Zantac is is one of many medications used to decrease the symptoms of heartburn and acid reflux. In exchange, however, some patients might develop cancer or experience Zantac cancer symptoms. If you or a loved one has already taken Zantac, learn what your legal options are by talking with an experienced product liability lawyer today.
The risk of cancer from Zantac use is simply too great to ignore. We are a national law firm focused on holding manufacturers of dangerous drugs responsible for their corporate negligence. Our Zantac cancer lawyers believe that Sanofi failed to warn consumers of the unacceptable levels of a potential human carcinogen (a substance that promotes the formation of cancer). a medication used to treat ulcers and acid reflux, as well as heartburn. It is manufactured by GlaxoSmithKline (GSK) (a United Kingdom company), and is also available in generic form.
Write a blog post about aboveLawyers Allege Zantac Use Caused Cancer
Lawsuits allege that Zantac use caused cancer. In exchange, however, some patients might develop cancer or experience Zantac cancer symptoms. If you or a loved one has already taken Zantac, learn what your legal options are by talking with an experienced product liability lawyer today. The risk of cancer from Zantac use is simply too great to ignore. We are a national law firm focused on holding manufacturers of dangerous drugs responsible for their corporate negligence. Our Zantac cancer lawyers believe that Sanofi failed to warn consumers of the unacceptable levels of a potential human carcinogen (a substance that promotes the formation of cancer). A medication used to treat ulcers and acid reflux, as well as heartburn. It is manufactured by GlaxoSmithKline (GSK) (a United Kingdom company), and is also available in generic form.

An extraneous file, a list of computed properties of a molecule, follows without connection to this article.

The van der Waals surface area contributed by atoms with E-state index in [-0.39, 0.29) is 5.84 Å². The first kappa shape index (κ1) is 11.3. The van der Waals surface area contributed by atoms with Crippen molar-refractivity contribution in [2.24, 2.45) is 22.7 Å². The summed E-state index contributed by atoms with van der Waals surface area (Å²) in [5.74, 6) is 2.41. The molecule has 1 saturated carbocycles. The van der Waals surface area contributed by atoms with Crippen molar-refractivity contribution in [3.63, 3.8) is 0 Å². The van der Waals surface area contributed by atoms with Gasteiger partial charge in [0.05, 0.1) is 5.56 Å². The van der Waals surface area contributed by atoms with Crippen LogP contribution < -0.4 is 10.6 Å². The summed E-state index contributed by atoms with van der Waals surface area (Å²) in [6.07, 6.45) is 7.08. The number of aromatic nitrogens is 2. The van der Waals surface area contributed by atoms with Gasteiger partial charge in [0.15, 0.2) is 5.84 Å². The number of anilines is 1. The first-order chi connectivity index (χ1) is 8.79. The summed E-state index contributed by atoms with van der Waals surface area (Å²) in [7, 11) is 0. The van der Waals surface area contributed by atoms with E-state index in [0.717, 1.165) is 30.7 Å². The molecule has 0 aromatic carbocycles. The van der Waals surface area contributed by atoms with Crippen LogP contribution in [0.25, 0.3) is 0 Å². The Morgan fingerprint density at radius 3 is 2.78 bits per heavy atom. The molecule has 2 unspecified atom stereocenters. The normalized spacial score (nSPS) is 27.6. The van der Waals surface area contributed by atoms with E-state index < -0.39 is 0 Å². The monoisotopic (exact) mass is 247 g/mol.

The Three Zantac Lawsuit Cases
In the first of these cases, a physician named John Knight claims that he suffered from esophageal cancer after taking Zantac for over three years. He also claims that the drug`s warning label failed to adequately warn him of a known risk of cancer.
In a second lawsuit, Debbie Manelli alleges she suffered from esophageal cancer after regularly using Zantac to treat acid reflux and heartburn. She had been taking the medication for over ten years.
In the third case, a woman who is identified only as “S.B.” claims that she also developed esophageal cancer after taking Zantac for several years. The suit says that her doctor even warned her of the potential link between Zantac use and cancer — but she did not stop using the drug.
The three cases are part of a greater wave of Zantac lawsuits filed against Sanofi and GSK. This first wave of lawsuits only included claims from consumers who developed cancer after taking the drug as prescribed, not from those who were using Zantac for off-label purposes. But more lawsuits could be on the way that allege that the drug`s label also hid the link between Zantac use and cancer in non-cancer patients, including those who took Zantac for other purposes.
If you are like most people, you may have never heard of a “human carcinogen” before. In a nutshell, this term refers to anything that can cause cancer in humans. Most human carcinogens are substances that pose a relatively small risk of causing cancer. But others, like the chemical used in Zantac, are enough to cause cancer.
The Chemical Used in Zantac is a Human Carcinogen